Epic Marketplace is using history-sniffing techniques to collect information about users' Web history, including potentially sensitive data, according to new research from Stanford's Center for Internet and Society.
History-sniffing technology allows companies to exploit a vulnerability in browsers to determine which sites users have previously visited. The technique relies on stylistic differences, like changes in the color of links, between sites that users have visited and ones they haven't. Companies that track people with history-sniffing technology need not have relationships with publishers in order to know whether users have visited their sites.
Late last year, researchers from the University of California, San Diego brought history-sniffing to light when they published a paper explaining the technique and naming 46 Web sites where the technology was being deployed. In at least some cases, the ad company Interclick allegedly used the technology without the publishers' knowledge. Interclick currently faces a potential class-action lawsuit over the allegations.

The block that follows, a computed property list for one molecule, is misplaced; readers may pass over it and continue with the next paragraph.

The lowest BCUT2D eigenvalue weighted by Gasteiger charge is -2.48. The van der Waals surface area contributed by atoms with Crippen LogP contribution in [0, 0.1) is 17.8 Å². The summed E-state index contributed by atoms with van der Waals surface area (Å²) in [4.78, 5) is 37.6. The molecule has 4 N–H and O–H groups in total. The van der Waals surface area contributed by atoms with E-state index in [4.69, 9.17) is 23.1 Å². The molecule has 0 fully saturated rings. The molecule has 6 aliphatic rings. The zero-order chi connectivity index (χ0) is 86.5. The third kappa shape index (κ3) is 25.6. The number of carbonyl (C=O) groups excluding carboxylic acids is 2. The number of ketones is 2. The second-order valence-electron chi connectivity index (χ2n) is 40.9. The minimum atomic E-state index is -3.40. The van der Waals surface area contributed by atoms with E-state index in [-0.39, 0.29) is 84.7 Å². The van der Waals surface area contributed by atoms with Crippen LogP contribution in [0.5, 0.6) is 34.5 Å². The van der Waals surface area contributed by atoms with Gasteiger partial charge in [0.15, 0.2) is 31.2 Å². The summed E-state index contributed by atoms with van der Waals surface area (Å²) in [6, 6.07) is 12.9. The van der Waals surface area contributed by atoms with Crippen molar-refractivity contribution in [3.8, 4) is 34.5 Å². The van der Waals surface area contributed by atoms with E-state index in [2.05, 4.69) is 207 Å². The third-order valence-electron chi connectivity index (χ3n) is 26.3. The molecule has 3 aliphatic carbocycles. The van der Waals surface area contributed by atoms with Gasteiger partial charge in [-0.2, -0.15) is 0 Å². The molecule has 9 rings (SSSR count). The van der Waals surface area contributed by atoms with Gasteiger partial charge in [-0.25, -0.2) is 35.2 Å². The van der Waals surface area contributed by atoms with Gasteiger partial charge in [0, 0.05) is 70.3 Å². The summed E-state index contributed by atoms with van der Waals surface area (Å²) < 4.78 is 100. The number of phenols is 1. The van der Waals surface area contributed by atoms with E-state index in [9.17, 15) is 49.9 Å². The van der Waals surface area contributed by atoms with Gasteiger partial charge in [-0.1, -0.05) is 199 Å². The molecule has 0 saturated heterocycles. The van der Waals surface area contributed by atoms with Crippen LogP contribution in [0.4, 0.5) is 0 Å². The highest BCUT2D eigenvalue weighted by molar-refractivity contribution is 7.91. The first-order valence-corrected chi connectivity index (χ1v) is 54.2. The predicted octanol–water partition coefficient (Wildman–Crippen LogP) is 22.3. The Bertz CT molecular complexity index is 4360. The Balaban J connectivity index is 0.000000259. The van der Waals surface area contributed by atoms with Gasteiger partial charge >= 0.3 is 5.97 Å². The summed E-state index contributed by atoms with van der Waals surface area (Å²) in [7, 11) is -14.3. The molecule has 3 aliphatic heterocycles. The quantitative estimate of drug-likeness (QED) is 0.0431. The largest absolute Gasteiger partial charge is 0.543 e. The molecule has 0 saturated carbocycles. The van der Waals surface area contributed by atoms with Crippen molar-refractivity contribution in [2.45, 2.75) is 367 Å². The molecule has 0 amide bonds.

Currently around 50% of people use browsers that enable history-sniffing, according to Stanford researcher Jonathan Mayer.
Epic says that any information it collects is not "personally identifiable." The company also says that it does not collect data about the precise URLs that users visits, but uses information about their Web activity to bucket them into marketing segments.
Epic Chief Marketing Officer Michael Sprouse adds that the company only gathers information from sites where it serves ads. He also says that Epic doesn't segment users based on "sensitive" information.
The self-regulatory group Network Advertising Initiative defines sensitive information as social security numbers, bank account numbers, insurance plan numbers, precise geotargeting data and precise information about health or medical conditions. The Stanford report says it identified at least four Epic segments that appear to deal with health and financial information: Pregnancy/fertility, menopause, repairing bad credit and debt relief. Sprouse says Epic "does not segment users on anything that may be deemed a sensitive medical condition as defined by the NAI."
History-sniffing techniques in themselves do not appear to be unlawful or to violate self-regulatory standards, but it's not clear why Epic is using that technology as opposed to cookie-based tracking technology. Sprouse says that the company characterizes the technology as "segment verification" and that it "provides companies with a way to measure the accuracy of the data that a company purchases from data vendors without compromising consumer privacy."